What is the problem?
A discrepancy in the tax code prevents not-for-profit entities from being able to use tax-deductible charitable contributions to build, maintain and improve student housing.
- Fraternities often lack the financial ability to build new structures and make critical safety improvements to existing facilities.
- Because of this issue, fraternity members often live in sub-standard housing.
- Fraternities are losing capacity given that they cannot make the improvements we need to ensure a safe living environment for students.
- Alumni and donors want to contribute to improve fraternity housing to positively impact member living and learning experience, but are unable to make tax-deductible donations under the current code.
What is the solution?
The Collegiate Housing and Infrastructure Act (CHIA) (H.R. 1200/S. 736)
- CHIA eliminates an arbitrary distinction in the current tax code that allows colleges and universities to use charitable contributions to build and maintain student housing but prevents other not-for-profit student housing entities from doing the same.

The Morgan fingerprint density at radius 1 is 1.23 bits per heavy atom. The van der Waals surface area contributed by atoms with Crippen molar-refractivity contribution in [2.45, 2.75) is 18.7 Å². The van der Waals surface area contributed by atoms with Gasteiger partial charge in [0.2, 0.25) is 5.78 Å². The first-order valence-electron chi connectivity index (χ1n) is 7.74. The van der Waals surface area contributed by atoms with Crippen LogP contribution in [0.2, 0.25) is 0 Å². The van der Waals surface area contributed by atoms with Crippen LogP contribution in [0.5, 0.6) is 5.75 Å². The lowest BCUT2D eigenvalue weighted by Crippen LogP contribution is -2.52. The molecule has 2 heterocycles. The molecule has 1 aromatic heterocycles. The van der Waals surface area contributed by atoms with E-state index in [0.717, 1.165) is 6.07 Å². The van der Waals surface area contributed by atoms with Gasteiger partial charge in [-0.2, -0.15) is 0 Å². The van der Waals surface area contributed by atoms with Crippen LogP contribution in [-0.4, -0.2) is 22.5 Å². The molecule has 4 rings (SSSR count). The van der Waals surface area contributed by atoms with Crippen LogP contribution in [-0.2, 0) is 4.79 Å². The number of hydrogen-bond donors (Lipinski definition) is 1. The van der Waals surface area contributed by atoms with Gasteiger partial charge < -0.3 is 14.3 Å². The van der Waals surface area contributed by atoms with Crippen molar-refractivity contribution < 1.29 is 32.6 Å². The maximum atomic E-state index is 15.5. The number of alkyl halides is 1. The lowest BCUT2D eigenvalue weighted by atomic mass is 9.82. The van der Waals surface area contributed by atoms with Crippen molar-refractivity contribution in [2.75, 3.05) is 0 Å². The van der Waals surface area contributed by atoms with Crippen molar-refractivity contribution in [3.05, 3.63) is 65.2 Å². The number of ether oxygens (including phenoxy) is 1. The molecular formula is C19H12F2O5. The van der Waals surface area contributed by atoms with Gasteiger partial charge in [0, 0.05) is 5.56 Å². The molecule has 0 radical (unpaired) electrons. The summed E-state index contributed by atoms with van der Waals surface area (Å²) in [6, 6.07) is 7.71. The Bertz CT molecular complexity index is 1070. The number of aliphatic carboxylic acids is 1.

- CHIA would result in all not-for-profit housing being treated the same under the law.
- The text of the bill simply states that a 501(c)(3) organization will not lose its tax-exempt status solely because it chooses to make housing and infrastructure grants to 501(c)(2) organizations or 501(c)(7) organizations.
Primary benefits for passage of CHIA
- Safety: Fraternities often lack the funds needed to provide critical safety upgrades to existing structures.
- Affordability: More not-for-profit housing will be built allowing students to better afford safe housing.
- Creates jobs: Over $1 Billion dollars in proposed housing is waiting to be built providing needed jobs.
- Minimal costs to tax payer: It is rare that a bill costs the tax payer little and has bipartisan support.
- Treats everyone the same: All not-for-profit student housing would be treated consistently under the law.
How much will CHIA cost?
The Joint Committee on Taxation last scored the cost of CHIA at $148 million over 10 years.